Assessment for Indian Tamils in Sri Lanka
|Publisher||Minorities at Risk Project|
|Publication Date||31 December 2003|
|Cite as||Minorities at Risk Project, Assessment for Indian Tamils in Sri Lanka, 31 December 2003, available at: http://www.refworld.org/docid/469f3ad4c.html [accessed 22 September 2014]|
|Disclaimer||This is not a UNHCR publication. UNHCR is not responsible for, nor does it necessarily endorse, its content. Any views expressed are solely those of the author or publisher and do not necessarily reflect those of UNHCR, the United Nations or its Member States.|
Indian Tamils have only one of the factors that increases the likelihood of persistent future protest: significant political restrictions. Since 2003, the group has been granted citizenship in Sri Lanka. It remains to be seen whether this move will result in the betterment of living conditions for the community. Factors which could limit future protest include Sri Lanka's tradition of democratic rule, no significant support from kindred in neighboring India, and no significant repression by the government.
Most of the Indian Tamils reside on tea or rubber plantations that are located in the interior hill region of Sri Lanka. They are also referred to as the Estate Tamils as most are estate laborers. The Indian Tamils were brought to Sri Lanka from southern India in the 19th and early 20th centuries by the British who needed a cheap supply of labor for the plantations.
The Indian Tamils share linguistic, religious, and cultural ties with the Sri Lankan Tamils but the two are considered distinct groups. The Indian Tamils share a common language (Tamil), but the country's dominant group, the Sinhalese, speak Sinhala. The Sinhalese are primarily Buddhist while the Estate Tamils, who are physically distinguishable, are Hindus (CULDIFXX = 3).
When Ceylon, as Sri Lanka was formerly known, was granted its independence in 1948, the Indian Tamils were denied citizenship rights. They have generally been perceived as an alien population by the majority community. Various efforts have been made by India and Sri Lanka to address the citizenship issue including the 1964 Bandaranaike-Shastri agreement and the 1974 Bandaranaike-Gandhi agreement. By the late 1980s, more than 500,000 Indian Tamils had been repatriated to India.
While the majority of Indian Tamils have been granted Sri Lankan citizenship, there are some 200,000 who remain stateless. In 2000, the government offered to grant them citizenship as part of a package of constitutional changes; however, the changes were not brought before Parliament due to disputes between the country's two main political parties. In 2003, the group was finally granted Sri Lankan citizenship. Most experts believe that much more has to be done for the economic and social upliftment of the community, which has significant lower income and literacy levels than the national average.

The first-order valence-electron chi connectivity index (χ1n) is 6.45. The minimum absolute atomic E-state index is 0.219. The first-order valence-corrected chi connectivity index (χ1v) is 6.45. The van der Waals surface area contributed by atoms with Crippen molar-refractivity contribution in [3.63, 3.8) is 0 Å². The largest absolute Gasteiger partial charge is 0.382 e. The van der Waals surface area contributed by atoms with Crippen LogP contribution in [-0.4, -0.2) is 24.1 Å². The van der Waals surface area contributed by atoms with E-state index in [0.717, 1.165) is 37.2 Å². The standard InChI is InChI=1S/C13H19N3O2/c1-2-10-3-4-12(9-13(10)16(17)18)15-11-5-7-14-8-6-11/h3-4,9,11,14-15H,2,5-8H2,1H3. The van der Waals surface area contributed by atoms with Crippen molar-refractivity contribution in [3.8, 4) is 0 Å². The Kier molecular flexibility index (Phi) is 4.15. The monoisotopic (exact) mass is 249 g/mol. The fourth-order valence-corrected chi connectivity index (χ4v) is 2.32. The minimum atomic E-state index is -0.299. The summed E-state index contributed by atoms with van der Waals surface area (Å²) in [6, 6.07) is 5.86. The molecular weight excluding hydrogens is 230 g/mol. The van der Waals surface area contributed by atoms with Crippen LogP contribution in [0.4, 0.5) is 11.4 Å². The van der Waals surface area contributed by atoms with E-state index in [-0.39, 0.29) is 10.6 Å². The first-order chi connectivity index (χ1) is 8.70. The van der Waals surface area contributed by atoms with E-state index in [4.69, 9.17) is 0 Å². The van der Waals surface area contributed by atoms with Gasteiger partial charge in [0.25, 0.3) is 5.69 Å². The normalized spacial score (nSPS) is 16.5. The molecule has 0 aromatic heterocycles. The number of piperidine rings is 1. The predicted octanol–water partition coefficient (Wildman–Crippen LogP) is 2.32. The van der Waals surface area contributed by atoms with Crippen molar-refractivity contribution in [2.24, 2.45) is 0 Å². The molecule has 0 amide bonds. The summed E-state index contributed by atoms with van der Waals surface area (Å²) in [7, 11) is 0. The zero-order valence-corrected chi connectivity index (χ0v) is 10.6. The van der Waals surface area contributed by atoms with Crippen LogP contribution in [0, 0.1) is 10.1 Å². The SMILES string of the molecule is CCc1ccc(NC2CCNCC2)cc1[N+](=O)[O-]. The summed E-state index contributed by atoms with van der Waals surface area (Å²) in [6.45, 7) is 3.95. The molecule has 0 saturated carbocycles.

The Indian Tamils suffer from demographic stress due to low income and poor working conditions. They are also subject to political and economic discrimination which is primarily due to prevailing social practices by the dominant group (POLDIS03 = 3, ECDIS03 = 3). While Indian Tamils have been granted citizenship, remedial measures might be necessary to compensate for the historical exclusion faced by them.
Greater political representation and equal civil rights for the stateless Tamils are among the key concerns of the Indian Tamils. In the economic arena, improved working conditions, especially better wages, and greater educational and occupational opportunities are viewed as vital to the group's future. As most Indian Tamils are estate laborers, the privatization of the country's tea plantations in the mid-1990s has resulted in some short-term costs. Social and cultural concerns include the ability to use Tamil in dealings with the government, freedom of religious belief, and protection against attacks by the dominant community.
Group interests are represented by conventional organizations (GOJPA03 = 2). The main organization, the Ceylon Workers' Congress (CWC) represents most of the Indian Tamil plantation workers (COHESX9 = 5). A splinter of the CWC, the Up-Country Peoples' Front, was formed in 1995, and it appears to have limited support from group members. Since the 1970s, the CWC's longtime leader, S. Thondaman, had held various ministerial posts in successive governments. His death in October 1999 brought divisions within the group to the forefront but as of 2000 these rivalries have not led to intragroup violence (INTRACON01-03 = 0).
The Indian Tamils have not participated in the Sri Lankan Tamil campaign for independence; however, violence between the Sri Lankan Tamils and the Sinhalese has occasionally spilled over to impact the Estate Tamils. In October 2000, 29 surrendered Sri Lankan Tamil rebels were killed by Sinhalese villagers in the tea plantation region. During the funeral procession, some Indian Tamils attacked the police forces and burnt some shops. Four people died when the police opened fire. In 2001-2003, there were no reports of rebellion or protest. There were some reports that LTTE leader Prabhakaran was making overtures towards Indian Tamils in an effort to garner greater political legitimacy.
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